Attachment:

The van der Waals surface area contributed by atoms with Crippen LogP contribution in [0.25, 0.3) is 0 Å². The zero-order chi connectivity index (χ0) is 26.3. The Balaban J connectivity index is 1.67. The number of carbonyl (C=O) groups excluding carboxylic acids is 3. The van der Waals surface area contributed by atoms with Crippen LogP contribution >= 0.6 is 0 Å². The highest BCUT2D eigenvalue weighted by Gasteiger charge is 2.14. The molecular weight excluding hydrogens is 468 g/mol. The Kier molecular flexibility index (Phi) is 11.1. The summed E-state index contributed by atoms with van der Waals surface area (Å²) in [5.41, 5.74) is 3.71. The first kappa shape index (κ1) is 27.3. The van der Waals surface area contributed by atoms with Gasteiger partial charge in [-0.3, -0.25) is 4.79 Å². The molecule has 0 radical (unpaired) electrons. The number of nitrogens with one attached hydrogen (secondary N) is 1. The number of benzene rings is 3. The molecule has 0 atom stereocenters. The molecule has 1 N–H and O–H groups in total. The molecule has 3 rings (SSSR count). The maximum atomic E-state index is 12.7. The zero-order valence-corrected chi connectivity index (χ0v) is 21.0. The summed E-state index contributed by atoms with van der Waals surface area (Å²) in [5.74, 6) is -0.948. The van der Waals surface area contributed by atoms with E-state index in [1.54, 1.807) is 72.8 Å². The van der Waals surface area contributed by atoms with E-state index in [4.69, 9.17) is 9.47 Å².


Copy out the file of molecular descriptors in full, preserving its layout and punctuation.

The van der Waals surface area contributed by atoms with Crippen LogP contribution in [0.25, 0.3) is 0 Å². The zero-order chi connectivity index (χ0) is 26.3. The Balaban J connectivity index is 1.67. The number of carbonyl (C=O) groups excluding carboxylic acids is 3. The van der Waals surface area contributed by atoms with Crippen LogP contribution >= 0.6 is 0 Å². The highest BCUT2D eigenvalue weighted by Gasteiger charge is 2.14. The molecular weight excluding hydrogens is 468 g/mol. The Kier molecular flexibility index (Phi) is 11.1. The summed E-state index contributed by atoms with van der Waals surface area (Å²) in [5.41, 5.74) is 3.71. The first kappa shape index (κ1) is 27.3. The van der Waals surface area contributed by atoms with Gasteiger partial charge in [-0.3, -0.25) is 4.79 Å². The molecule has 0 radical (unpaired) electrons. The number of nitrogens with one attached hydrogen (secondary N) is 1. The number of benzene rings is 3. The molecule has 0 atom stereocenters. The molecule has 1 N–H and O–H groups in total. The molecule has 3 rings (SSSR count). The maximum atomic E-state index is 12.7. The zero-order valence-corrected chi connectivity index (χ0v) is 21.0. The summed E-state index contributed by atoms with van der Waals surface area (Å²) in [5.74, 6) is -0.948. The van der Waals surface area contributed by atoms with E-state index in [1.54, 1.807) is 72.8 Å². The van der Waals surface area contributed by atoms with E-state index in [4.69, 9.17) is 9.47 Å².